Foreword – Psychology in India, Volume 3


The Indian Council of Social Science Research (ICSSR) is happy to release the results of the fifth survey of psychological research. Organized in four volumes pertaining to Basic Psychological Processes and Human Development, Social and Organizational Processes, Clinical and Health Psychology, and Theoretical and Methodological Developments, this survey has twenty-four thematic chapters encompassing major areas of research.

The survey has been one of the major programmes since the very inception of the Council. It allows periodical stock-taking of the state of affairs in social science research. It also helps assess disciplinary developments in theories, methods and the analysis of various problems. By pointing out gaps as well as by drawing attention to conceptual and methodological innovations, the survey performs the important academic functions of consolidating social sciences and providing a basis for the furtherance of knowledge and its application. The publication of the surveys is immensely useful to scholars, students and professionals of various social science disciplines.

The surveys in psychology have been regular and have moved in a thematic direction to offer information on state-of-the-art developments in different fields of psychology. This survey is different from earlier ones in particular because it has attended to theoretical and methodological developments in areas of psychology not previously covered. The contributions in these volumes highlight the multifaceted growth of the discipline of psychology. The chapters herein also present ways in which Indian psychologists are becoming more open towards indigenous and global moves, enabling the co-presence of both universalizing and particularizing trends. It is indeed a commendable attempt to assemble in one place the key developments and findings of psychological research in India.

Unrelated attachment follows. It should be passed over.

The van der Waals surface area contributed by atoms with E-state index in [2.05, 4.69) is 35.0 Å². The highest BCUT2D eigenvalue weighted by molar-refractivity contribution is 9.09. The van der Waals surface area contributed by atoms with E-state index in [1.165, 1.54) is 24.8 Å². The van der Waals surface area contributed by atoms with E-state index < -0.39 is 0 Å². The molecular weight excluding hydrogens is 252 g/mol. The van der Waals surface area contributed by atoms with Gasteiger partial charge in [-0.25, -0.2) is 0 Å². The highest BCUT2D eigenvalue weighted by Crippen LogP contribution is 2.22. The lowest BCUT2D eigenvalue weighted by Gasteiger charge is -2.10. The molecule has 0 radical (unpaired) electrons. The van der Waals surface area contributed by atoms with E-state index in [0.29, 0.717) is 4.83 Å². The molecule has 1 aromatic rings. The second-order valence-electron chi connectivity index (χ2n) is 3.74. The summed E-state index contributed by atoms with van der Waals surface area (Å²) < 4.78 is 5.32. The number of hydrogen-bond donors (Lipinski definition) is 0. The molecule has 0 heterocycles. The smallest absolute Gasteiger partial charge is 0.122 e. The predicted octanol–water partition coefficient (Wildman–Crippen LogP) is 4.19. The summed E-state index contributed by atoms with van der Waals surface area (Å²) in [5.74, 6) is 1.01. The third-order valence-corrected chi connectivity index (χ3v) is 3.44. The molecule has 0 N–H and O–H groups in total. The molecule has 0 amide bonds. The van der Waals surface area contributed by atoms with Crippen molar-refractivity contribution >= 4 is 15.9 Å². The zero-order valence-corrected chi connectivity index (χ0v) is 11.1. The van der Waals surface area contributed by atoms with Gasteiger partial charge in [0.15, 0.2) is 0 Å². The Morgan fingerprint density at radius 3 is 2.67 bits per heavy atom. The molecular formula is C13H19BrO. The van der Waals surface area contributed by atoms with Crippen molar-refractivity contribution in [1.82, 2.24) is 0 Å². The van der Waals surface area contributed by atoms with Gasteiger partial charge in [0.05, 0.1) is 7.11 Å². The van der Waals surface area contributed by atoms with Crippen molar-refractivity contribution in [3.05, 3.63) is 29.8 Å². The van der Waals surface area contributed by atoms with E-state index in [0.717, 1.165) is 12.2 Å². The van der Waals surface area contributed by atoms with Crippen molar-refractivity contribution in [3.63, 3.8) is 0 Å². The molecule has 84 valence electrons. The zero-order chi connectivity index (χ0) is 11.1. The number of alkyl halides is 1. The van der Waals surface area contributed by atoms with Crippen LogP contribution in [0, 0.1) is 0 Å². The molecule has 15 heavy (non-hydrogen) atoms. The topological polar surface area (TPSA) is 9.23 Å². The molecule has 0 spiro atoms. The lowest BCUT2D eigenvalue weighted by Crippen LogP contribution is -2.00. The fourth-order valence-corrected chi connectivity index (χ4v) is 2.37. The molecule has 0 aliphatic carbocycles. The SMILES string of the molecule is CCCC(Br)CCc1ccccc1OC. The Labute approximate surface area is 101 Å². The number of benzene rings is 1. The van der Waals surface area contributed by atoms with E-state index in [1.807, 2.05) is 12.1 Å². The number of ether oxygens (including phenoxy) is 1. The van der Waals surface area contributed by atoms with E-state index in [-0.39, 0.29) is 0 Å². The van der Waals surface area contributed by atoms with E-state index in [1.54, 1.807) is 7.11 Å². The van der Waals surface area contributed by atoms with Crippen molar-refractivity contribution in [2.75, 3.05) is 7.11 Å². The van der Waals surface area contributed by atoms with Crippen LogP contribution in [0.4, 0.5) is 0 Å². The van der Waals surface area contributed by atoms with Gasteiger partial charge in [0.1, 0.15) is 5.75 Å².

The authors provide a critique of current trends and demonstrate that in order to make sense of the social and psychological reality we need to be culturally sensitive, enhance our conceptual repertoire and be willing to go for a more open-ended methodological strategy than is currently followed. I am sure that the four volumes of the present survey, Psychology in India: Advances in Research, will be useful and will serve as a sourcebook for students and professional social scientists.

I take this opportunity to acknowledge the invaluable contributions by the authors, reviewers of chapters and members of the editorial board, and in particular the editor Professor Girishwar Misra, for their hard work towards the publication of the four volumes of the fifth survey. But for their cooperation, this venture would not have been successful. I have no doubt that the academic community would welcome these volumes. The ICSSR is considering modalities to bring out more frequent periodical surveys to avoid long delays in the publication of these volumes.


Javeed Alam


New Delhi
January 2009